The servo library is 50 HZ but has a better chance of operating the valve.


My valve is designed for an analogue voltage yours is for pwm although i fail to see the mechanical difference.
You might try a capacitive filter across the output and see if that improves things.

It may be the core structure is different laminated/solid though, someone in the other thread mentioned this.

Some liquid valves require a pressure to be applied in order to actuate the 'valve' itself... the PWM control simply open/closes the bypass which allows the valve to 'move' to the required aperture when the pressure is applied.

In some cases, the flow of liquid provides cooling, so check the spec for continuous current ratings vs temperature.


If you edit the servo.h file and replace these two lines

#define MAX_PULSE_WIDTH 2400 // the longest pulse sent to a servo
#define REFRESH_INTERVAL 20000 // minumim time to refresh servos in microseconds

with these

#define MAX_PULSE_WIDTH 8300 // the longest pulse sent to a servo
#define REFRESH_INTERVAL 8300 // minumim time to refresh servos in microseconds

It will do what you want, I have tried it on a scope.

Tomorrow, I will test the valves on my real oleodynamics system.

At the moment, I was not using the servo library, since I nerver used it before.
Following your suggestion, I can’t understand how to use the library, since I’ve read it is only for servo motors.
You can only set degree values, if I well understood by the servo library tutorial.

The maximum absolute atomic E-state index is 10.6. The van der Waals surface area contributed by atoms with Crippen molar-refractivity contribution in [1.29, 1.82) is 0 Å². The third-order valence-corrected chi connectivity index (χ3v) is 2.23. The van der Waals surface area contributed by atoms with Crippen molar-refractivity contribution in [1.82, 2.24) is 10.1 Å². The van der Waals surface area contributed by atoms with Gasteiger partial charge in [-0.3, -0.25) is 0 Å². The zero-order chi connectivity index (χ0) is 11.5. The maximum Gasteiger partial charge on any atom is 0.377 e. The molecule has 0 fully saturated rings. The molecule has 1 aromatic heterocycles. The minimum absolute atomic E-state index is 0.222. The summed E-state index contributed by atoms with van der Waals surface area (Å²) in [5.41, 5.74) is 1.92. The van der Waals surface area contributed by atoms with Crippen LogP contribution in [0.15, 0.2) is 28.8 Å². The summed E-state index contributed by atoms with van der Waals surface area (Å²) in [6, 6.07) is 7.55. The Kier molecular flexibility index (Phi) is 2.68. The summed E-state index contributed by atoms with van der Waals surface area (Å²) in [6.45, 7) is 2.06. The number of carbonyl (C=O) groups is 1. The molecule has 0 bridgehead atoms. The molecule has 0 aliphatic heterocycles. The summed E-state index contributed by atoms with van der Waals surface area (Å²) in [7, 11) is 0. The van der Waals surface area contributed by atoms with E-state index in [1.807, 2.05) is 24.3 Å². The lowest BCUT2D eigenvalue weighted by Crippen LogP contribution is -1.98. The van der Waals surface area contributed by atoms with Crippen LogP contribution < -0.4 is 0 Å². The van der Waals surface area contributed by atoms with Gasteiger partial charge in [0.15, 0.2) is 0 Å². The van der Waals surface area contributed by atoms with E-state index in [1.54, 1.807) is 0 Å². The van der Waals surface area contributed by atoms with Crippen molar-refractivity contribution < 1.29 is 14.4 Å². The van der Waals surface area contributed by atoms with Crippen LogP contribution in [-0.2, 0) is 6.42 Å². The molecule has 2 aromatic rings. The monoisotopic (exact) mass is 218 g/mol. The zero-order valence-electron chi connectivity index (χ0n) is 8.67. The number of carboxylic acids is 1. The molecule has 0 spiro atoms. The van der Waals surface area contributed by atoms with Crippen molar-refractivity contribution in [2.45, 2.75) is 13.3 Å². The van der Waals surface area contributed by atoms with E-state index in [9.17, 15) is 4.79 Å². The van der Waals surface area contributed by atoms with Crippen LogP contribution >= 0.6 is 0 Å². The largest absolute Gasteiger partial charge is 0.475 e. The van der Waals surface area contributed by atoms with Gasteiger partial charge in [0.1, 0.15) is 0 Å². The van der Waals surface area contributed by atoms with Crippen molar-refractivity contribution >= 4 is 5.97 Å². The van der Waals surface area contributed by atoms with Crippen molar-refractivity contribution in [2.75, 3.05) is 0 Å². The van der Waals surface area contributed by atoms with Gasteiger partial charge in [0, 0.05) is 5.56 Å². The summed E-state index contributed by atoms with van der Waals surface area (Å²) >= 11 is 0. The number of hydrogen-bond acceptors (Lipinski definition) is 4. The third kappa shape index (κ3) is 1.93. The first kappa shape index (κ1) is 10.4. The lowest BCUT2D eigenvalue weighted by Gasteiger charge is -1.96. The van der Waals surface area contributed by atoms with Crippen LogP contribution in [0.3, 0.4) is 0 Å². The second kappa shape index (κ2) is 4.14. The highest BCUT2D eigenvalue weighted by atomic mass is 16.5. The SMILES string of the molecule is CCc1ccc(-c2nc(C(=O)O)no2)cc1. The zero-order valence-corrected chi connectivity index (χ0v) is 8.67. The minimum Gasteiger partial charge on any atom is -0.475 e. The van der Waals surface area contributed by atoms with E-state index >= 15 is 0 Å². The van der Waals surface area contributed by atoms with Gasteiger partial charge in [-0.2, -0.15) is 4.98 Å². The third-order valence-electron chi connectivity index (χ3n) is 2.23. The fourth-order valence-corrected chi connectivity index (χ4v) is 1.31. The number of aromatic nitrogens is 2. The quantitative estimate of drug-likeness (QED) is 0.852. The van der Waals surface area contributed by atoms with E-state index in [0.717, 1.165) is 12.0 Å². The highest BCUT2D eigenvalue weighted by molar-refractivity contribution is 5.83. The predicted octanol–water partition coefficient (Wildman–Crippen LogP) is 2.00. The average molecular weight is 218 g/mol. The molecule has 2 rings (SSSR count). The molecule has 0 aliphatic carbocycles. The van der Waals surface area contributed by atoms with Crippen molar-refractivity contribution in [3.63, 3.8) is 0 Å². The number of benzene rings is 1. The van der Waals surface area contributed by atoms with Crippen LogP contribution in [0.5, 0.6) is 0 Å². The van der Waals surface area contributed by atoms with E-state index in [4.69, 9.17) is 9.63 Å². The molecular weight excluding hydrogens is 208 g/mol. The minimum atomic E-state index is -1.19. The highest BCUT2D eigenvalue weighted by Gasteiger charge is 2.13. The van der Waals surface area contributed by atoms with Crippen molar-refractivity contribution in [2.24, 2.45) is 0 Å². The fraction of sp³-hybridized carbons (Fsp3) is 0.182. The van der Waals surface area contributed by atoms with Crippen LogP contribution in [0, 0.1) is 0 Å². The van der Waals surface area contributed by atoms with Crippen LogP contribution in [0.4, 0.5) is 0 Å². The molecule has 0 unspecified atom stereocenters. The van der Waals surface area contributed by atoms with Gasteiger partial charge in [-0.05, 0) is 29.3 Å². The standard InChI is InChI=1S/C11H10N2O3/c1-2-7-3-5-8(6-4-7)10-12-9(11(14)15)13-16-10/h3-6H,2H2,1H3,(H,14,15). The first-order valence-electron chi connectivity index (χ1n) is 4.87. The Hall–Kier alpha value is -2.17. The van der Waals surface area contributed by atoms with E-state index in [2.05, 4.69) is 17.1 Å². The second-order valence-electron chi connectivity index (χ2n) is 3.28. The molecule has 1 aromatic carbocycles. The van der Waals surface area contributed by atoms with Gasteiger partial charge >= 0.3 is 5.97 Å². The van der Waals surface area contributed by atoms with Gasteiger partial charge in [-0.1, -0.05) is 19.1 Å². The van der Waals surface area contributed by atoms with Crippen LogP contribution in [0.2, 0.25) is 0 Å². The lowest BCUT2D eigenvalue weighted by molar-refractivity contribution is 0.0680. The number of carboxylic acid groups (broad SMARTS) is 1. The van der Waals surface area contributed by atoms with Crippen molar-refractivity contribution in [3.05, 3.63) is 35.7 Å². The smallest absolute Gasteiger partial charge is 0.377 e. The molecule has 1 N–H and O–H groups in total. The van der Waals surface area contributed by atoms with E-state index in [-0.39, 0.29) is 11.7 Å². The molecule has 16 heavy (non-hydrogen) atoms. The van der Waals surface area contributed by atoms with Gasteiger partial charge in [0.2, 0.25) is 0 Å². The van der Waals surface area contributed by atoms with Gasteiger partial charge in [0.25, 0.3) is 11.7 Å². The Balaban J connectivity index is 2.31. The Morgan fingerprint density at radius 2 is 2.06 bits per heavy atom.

For example, if I use a potentiometer and then I use this code:

void loop() 
  val = analogRead(potpin);            // reads the value of the potentiometer (value between 0 and 1023) 
  val = map(val, 0, 1023, 0, 179);     // scale it to use it with the servo (value between 0 and 180) 
  myservo.write(val);                  // sets the servo position according to the scaled value 
  delay(15);                           // waits for the servo to get there 


will I be able to control my proportional valve opening?

In the servo library is a sketch called sweep.

Compile and run it and it will go from 0 to 100% and back again.

Modify the lines i suggested and if you have an analogue meter you should see it wag betwen 0 and 100%.

It should be very easy to modify the code in sweep to do what you want.

Any specific problems just ask.

I did something very similar many years ago using a PIC.

There is another example called knob which does exactly what you are doing.

Yes, the code I posted before comes from the knob example.

But, if I want to make the valve go from close-to-fully_open, what set of values should I use?

 val = analogRead(potpin);            // reads the value of the potentiometer (value between 0 and 1023)
  val = map(val, 0, 1023, 0, 100);     // scale it to use it with the servo (value between 0 and 180)
  myservo.write(val);                  // sets the servo position according to the scaled value

From 0 to 100?


what is the meaning of this code?

#define MAX_PULSE_WIDTH      8300     // the longest pulse sent to a servo
#define REFRESH_INTERVAL    8300     // minumim time to refresh servos in microseconds

why did you set 8300?

The servo library is a general PWM generator with a specific set of values corresponding to a generally accepted standard for servos of 20 mS per frame.

8300 uS =8.3 mS which is the period of a 120 Hz PWM signal.

as far as range goes ill have a look when i get home.


A position of 180 degrees appears to correspond to 100% PWM.

The statement myservo.write() should have a value of 0 to 180 corresponding to 0 to 100% PWM.

The statement myservo.writeMicroseconds() should have a value of 0 to 8300 corresponding to 0 to 100% PWM.


If you have not spotted this already, the statement myservo.write() only has to be made once.
It is only required to state it again if you wish to change the value.

The servo library will continue to output the last remembered value.